Projectors to double brightness with polarisation breakthrough

Projectors to double brightness with polarisation breakthrough
Liquid crystal (LC) based projectors could become almost twice as energy efficient and much cheaper as researchers from North Carolina State University in the USA and ImagineOptix Corporation reveal a revolutionary polarising technology. The breakthrough means projectors that rely on batteries will be able to run for almost twice as long and all LC projectors can be made twice as bright.

All LC projectors utilise polarised light. However, researchers say that efficient light sources, such as LEDs, produce unpolarised light. As a result, the light generated by LEDs has to be converted into polarised light before it can be used.

According to NC State researchers, the most common method of polarising light involves passing the unpolarised light through a polarizing filter. They claim that this process wastes more than 50% of the originally generated light, with the bulk of the "lost" light being turned into heat. This is a major reason that projectors get hot and have noisy cooling fans.

The new technology, demonstrated in a small pico projector and developed at NC State, allows approximately 90 percent of the unpolarised light to be polarised and, therefore, used by the projector

"This technology, which we call a polarisation grating-polarisation conversion system (PGPCS), will significantly improve the energy efficiency of LC projectors," said Dr. Michael Escuti, co-author of a paper describing the research and an associate professor of electrical and computer engineering at NC State.

"The commercial implications are broad reaching. Projectors that rely on batteries will be able to run for almost twice as long. And LC projectors of all kinds can be made twice as bright but use the same amount of power that they do now."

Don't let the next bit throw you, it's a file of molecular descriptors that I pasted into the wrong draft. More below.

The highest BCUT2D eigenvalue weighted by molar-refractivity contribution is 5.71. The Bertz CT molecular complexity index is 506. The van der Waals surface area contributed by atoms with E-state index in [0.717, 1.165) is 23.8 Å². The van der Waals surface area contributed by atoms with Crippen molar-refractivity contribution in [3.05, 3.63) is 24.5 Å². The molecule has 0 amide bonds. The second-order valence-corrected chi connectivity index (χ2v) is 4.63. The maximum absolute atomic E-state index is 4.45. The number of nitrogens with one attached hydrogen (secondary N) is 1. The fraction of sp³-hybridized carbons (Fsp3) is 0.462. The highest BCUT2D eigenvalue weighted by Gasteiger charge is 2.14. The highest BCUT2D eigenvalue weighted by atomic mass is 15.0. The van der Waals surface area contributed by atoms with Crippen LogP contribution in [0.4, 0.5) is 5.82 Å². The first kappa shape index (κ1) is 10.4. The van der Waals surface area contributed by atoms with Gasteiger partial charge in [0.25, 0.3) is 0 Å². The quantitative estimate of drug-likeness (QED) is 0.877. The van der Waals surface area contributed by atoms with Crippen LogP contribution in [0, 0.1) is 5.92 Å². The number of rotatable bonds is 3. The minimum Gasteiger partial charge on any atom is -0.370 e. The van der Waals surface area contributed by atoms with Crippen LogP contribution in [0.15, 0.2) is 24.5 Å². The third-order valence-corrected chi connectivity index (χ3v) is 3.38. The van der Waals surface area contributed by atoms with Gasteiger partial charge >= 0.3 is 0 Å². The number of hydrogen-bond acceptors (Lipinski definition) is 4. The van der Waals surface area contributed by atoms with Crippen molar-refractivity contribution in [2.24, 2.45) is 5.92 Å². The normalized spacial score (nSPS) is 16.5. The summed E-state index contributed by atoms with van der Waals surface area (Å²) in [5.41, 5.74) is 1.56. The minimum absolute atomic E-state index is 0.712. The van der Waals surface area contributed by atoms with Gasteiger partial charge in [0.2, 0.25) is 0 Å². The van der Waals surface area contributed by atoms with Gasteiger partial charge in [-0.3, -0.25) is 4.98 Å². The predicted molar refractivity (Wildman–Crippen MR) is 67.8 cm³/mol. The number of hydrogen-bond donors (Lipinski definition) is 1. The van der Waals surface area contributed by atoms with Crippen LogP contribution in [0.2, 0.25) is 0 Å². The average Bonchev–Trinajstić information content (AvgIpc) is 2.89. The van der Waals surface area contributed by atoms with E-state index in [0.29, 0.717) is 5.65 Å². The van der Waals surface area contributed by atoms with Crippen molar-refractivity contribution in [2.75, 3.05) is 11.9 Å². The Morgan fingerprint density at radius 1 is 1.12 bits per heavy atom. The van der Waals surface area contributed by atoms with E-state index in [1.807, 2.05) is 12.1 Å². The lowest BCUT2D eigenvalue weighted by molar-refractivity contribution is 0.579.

Because only approximately 10 percent of the unpolarised light is converted into heat – as opposed to the more than 50 percent light loss that stems from using conventional polarisation filters – the new technology will also reduce the need for loud cooling fans and enable more compact designs.

The technology is a small single-unit assembly composed of four immobile parts. A beam of unpolarised light first passes through an array of lenses, which focus the light into a grid of spots. The light then passes through a polarisation grating, which consists of a thin layer of liquid crystal material on a glass plate. The polarisation grating separates the spots of light into pairs, which have opposite polarisations. The light then passes through a louvered wave plate, which is a collection of clear, patterned plates that gives the beams of light the same polarisation. Finally, a second array of lenses focuses the spots of light back into a single, uniform beam of light.

The paper, "Efficient and monolithic polarization conversion system based on a polarization grating," was published July 10 in Applied Optics. The paper was co-authored by Drs. Jihwan Kim and Ravi Komanduri, postdoctoral researchers at NC State; Kristopher Lawler, a research associate at NC State; Jason Kekas, of ImagineOptix Corp.; and Escuti. The research was funded by ImagineOptix, a start-up company co-founded by Escuti and Kekas.